Before being approved, new committers must send an email to the geos-devel mailing list confirming that they have read, understand, and agree to follow the terms of this document.

Committer Tracking

A list of all project committers will be kept in the GEOS source tree in AUTHORS , listing for each committer:

  • Userid: the id that will appear in the SVN logs for this person.
  • Full name: the users actual name.
  • Email address: A current email address at which the committer can be reached. It may be altered in normal ways to make it harder to auto-harvest.
  • A brief indication of areas of responsibility.

GIT Administrator

One member of the Project Steering Committee will be designated the GEOS GIT repository Administrator. That person will be responsible for giving GIT commit access to folks, updating the committers list, and other GIT related management.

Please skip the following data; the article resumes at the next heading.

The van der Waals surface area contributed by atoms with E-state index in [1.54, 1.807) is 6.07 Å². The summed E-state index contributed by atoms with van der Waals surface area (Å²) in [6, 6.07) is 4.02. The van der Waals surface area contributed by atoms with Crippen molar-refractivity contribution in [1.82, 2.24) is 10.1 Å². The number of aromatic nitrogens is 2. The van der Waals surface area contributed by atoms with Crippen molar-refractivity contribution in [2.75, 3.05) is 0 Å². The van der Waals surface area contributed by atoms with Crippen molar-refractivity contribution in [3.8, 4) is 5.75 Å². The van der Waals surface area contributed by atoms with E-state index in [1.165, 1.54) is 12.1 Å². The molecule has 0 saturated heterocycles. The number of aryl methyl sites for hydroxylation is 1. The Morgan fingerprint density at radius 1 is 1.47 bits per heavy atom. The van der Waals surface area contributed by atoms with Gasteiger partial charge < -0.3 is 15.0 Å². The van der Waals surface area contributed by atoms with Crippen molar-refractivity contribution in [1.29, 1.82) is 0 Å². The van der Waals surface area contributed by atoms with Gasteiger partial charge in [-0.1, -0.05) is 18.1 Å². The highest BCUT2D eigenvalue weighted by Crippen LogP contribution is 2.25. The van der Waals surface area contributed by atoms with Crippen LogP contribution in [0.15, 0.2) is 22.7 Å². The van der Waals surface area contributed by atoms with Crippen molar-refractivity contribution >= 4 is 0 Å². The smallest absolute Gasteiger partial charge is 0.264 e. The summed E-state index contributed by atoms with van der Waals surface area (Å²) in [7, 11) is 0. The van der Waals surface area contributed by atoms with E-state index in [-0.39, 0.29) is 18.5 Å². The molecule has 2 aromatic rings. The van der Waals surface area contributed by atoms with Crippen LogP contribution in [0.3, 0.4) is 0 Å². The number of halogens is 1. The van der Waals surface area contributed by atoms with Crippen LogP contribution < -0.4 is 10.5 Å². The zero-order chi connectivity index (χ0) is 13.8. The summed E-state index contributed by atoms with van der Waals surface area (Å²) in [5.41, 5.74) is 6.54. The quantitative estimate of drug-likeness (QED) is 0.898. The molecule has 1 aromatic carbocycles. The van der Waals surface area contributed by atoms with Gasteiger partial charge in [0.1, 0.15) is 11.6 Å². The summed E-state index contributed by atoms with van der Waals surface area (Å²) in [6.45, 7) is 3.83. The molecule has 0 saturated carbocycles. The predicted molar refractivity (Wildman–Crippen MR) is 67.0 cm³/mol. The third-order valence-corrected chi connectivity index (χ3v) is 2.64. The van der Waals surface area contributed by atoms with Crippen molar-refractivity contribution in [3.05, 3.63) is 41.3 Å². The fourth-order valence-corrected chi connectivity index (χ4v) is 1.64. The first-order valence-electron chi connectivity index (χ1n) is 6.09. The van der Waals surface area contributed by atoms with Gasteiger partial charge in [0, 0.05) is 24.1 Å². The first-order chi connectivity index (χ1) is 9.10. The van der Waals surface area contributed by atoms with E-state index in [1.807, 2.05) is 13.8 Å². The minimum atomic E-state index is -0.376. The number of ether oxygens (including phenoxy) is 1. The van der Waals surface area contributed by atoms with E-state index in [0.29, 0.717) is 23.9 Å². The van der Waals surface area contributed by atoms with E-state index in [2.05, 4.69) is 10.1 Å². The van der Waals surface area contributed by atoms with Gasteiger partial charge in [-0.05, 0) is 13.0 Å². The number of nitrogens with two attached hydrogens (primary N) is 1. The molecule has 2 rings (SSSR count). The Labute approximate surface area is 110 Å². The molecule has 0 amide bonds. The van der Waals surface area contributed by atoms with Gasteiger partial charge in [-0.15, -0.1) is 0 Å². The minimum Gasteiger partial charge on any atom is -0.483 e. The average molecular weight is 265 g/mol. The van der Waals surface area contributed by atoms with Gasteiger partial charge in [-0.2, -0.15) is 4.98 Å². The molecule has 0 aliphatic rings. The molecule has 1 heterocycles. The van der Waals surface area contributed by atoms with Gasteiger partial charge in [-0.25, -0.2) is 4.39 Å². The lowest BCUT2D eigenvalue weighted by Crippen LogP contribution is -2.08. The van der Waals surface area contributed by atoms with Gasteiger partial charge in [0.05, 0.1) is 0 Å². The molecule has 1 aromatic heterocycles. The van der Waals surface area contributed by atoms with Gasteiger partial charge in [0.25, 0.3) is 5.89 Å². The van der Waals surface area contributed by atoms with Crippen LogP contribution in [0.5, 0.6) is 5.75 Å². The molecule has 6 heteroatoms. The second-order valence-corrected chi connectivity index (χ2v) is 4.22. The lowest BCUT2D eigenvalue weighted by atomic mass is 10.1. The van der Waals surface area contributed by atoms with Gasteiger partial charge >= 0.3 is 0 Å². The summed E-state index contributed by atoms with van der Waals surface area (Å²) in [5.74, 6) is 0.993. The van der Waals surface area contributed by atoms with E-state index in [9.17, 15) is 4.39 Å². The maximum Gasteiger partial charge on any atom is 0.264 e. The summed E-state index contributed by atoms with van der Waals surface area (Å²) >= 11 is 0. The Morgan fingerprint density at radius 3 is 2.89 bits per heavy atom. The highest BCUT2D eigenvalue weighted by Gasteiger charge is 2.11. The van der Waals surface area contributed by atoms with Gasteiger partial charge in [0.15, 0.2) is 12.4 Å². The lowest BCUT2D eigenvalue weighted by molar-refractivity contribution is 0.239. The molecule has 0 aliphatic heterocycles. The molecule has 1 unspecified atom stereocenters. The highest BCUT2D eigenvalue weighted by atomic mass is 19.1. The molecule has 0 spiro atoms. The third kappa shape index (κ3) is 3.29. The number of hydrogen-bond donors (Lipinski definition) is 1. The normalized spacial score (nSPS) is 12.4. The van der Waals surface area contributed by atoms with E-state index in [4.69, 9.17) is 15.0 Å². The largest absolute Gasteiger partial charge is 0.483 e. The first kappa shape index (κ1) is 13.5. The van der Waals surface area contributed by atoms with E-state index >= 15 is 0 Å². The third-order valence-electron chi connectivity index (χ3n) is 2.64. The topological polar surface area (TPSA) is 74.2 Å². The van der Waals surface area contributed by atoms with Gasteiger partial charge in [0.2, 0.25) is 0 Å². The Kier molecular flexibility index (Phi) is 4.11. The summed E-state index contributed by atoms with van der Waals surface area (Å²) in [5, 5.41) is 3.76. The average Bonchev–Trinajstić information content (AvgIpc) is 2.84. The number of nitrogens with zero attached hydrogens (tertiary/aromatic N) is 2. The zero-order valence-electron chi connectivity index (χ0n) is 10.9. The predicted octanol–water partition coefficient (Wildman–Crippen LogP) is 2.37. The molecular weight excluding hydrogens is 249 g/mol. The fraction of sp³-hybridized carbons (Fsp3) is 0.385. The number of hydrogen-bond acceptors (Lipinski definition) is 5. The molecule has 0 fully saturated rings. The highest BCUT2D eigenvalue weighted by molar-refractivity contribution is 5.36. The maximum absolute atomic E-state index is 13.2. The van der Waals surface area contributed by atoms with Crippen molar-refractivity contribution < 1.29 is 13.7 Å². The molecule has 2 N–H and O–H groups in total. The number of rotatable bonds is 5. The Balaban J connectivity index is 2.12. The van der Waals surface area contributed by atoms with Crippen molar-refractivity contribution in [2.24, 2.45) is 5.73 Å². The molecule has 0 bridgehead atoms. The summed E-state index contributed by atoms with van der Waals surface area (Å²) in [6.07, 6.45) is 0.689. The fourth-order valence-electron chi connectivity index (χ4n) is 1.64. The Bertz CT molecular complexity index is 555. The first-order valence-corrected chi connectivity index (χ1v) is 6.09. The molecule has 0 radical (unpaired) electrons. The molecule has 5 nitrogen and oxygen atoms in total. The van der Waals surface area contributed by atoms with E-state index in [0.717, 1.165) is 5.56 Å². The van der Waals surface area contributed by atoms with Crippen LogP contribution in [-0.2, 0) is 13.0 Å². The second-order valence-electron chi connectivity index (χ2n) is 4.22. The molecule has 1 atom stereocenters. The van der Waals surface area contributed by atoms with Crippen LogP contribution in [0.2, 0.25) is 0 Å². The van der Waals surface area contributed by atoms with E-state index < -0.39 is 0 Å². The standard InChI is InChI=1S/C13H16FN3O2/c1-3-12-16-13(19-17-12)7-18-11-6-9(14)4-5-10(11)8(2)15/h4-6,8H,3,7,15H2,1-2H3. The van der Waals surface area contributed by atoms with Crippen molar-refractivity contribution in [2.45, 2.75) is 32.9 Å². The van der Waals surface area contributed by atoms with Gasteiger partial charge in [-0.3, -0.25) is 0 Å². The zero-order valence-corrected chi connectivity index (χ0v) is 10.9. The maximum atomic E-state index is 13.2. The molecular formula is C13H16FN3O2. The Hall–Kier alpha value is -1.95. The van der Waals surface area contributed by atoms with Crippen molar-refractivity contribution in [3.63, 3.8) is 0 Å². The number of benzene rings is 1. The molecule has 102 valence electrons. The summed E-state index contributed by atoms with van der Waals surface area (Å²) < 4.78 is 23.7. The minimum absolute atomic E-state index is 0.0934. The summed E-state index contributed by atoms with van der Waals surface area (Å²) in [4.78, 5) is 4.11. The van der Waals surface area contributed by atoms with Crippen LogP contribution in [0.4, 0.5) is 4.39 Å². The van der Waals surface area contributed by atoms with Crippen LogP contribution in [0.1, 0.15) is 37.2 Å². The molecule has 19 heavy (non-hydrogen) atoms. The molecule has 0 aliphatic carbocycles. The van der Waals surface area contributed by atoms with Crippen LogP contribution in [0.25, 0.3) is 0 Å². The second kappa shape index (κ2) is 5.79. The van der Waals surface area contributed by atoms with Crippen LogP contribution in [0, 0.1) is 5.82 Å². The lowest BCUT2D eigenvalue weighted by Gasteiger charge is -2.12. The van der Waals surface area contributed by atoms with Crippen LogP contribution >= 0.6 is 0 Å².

Committers are the front line gatekeepers to keep the code base clear of improperly contributed code. It is important to the GEOS users, developers and the OSGeo foundation to avoid contributing any code to the project without it being clearly licensed under the project license.

Every GEOS code contribution should meet the following tests:

  1. The person or organization providing code understands that the code will be released under the LGPL license.

  2. The person or organization providing the code has the legal right to contribute the code.

  3. If the contribution was developed on behalf of an employer (on work time, as part of a work project, etc) then it is important that employees have permission from a supervisor or manager to contribute the code.